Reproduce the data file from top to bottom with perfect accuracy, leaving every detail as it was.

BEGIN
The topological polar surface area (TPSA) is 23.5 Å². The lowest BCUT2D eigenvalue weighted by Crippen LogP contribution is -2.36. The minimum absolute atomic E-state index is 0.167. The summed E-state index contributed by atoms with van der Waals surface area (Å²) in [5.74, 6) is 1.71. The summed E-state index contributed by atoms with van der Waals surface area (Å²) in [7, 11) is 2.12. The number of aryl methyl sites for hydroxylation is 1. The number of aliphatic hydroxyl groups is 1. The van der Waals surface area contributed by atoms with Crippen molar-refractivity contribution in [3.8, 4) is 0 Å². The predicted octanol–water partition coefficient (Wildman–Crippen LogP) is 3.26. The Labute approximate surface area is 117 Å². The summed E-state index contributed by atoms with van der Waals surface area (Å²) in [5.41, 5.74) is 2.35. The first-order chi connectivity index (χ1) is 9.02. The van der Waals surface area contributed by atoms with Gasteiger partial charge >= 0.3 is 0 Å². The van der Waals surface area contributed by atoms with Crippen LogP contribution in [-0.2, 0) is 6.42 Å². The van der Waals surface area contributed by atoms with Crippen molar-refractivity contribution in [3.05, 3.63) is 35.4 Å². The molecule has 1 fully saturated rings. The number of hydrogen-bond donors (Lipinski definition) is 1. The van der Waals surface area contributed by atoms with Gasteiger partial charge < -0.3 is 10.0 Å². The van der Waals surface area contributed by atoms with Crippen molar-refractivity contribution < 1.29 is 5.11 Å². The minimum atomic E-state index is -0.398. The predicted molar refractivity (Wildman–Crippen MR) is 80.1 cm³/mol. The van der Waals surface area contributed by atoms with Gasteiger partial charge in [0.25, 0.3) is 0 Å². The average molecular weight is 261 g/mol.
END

The topological polar surface area (TPSA) is 23.5 Å². The lowest BCUT2D eigenvalue weighted by Crippen LogP contribution is -2.36. The minimum absolute atomic E-state index is 0.167. The summed E-state index contributed by atoms with van der Waals surface area (Å²) in [5.74, 6) is 1.71. The summed E-state index contributed by atoms with van der Waals surface area (Å²) in [7, 11) is 2.12. The number of aryl methyl sites for hydroxylation is 1. The number of aliphatic hydroxyl groups is 1. The van der Waals surface area contributed by atoms with Crippen molar-refractivity contribution in [3.8, 4) is 0 Å². The predicted octanol–water partition coefficient (Wildman–Crippen LogP) is 3.26. The Labute approximate surface area is 117 Å². The summed E-state index contributed by atoms with van der Waals surface area (Å²) in [5.41, 5.74) is 2.35. The first-order chi connectivity index (χ1) is 9.02. The van der Waals surface area contributed by atoms with Gasteiger partial charge >= 0.3 is 0 Å². The van der Waals surface area contributed by atoms with Crippen LogP contribution in [-0.2, 0) is 6.42 Å². The van der Waals surface area contributed by atoms with Crippen molar-refractivity contribution in [3.05, 3.63) is 35.4 Å². The molecule has 1 fully saturated rings. The number of hydrogen-bond donors (Lipinski definition) is 1. The van der Waals surface area contributed by atoms with Gasteiger partial charge < -0.3 is 10.0 Å². The van der Waals surface area contributed by atoms with Crippen molar-refractivity contribution < 1.29 is 5.11 Å². The minimum atomic E-state index is -0.398. The predicted molar refractivity (Wildman–Crippen MR) is 80.1 cm³/mol. The van der Waals surface area contributed by atoms with Gasteiger partial charge in [0.25, 0.3) is 0 Å². The average molecular weight is 261 g/mol.